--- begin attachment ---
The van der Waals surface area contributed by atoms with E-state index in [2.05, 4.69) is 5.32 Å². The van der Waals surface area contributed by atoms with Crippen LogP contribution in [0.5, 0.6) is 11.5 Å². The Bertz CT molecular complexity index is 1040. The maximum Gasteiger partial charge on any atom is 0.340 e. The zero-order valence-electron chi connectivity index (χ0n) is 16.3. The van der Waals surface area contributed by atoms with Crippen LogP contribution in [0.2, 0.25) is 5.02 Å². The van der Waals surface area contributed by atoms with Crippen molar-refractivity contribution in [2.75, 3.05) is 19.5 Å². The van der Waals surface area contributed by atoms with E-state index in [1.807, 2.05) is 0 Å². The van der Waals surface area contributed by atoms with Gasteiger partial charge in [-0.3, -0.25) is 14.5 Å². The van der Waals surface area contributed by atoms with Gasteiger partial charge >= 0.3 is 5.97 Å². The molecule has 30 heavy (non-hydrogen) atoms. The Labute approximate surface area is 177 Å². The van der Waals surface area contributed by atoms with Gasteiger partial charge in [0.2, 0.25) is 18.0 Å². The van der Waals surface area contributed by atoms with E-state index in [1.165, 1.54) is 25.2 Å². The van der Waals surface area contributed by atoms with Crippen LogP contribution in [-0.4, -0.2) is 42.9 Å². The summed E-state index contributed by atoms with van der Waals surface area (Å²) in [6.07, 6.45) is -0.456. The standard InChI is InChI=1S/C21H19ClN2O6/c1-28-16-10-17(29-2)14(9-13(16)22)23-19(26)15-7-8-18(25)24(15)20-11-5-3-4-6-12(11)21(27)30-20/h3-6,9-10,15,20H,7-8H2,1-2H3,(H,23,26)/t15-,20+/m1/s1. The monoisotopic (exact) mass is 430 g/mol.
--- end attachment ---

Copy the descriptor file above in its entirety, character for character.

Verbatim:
The van der Waals surface area contributed by atoms with E-state index in [2.05, 4.69) is 5.32 Å². The van der Waals surface area contributed by atoms with Crippen LogP contribution in [0.5, 0.6) is 11.5 Å². The Bertz CT molecular complexity index is 1040. The maximum Gasteiger partial charge on any atom is 0.340 e. The zero-order valence-electron chi connectivity index (χ0n) is 16.3. The van der Waals surface area contributed by atoms with Crippen LogP contribution in [0.2, 0.25) is 5.02 Å². The van der Waals surface area contributed by atoms with Crippen molar-refractivity contribution in [2.75, 3.05) is 19.5 Å². The van der Waals surface area contributed by atoms with E-state index in [1.807, 2.05) is 0 Å². The van der Waals surface area contributed by atoms with Gasteiger partial charge in [-0.3, -0.25) is 14.5 Å². The van der Waals surface area contributed by atoms with Gasteiger partial charge >= 0.3 is 5.97 Å². The molecule has 30 heavy (non-hydrogen) atoms. The Labute approximate surface area is 177 Å². The van der Waals surface area contributed by atoms with Gasteiger partial charge in [0.2, 0.25) is 18.0 Å². The van der Waals surface area contributed by atoms with E-state index in [1.165, 1.54) is 25.2 Å². The van der Waals surface area contributed by atoms with Crippen LogP contribution in [-0.4, -0.2) is 42.9 Å². The summed E-state index contributed by atoms with van der Waals surface area (Å²) in [6.07, 6.45) is -0.456. The standard InChI is InChI=1S/C21H19ClN2O6/c1-28-16-10-17(29-2)14(9-13(16)22)23-19(26)15-7-8-18(25)24(15)20-11-5-3-4-6-12(11)21(27)30-20/h3-6,9-10,15,20H,7-8H2,1-2H3,(H,23,26)/t15-,20+/m1/s1. The monoisotopic (exact) mass is 430 g/mol.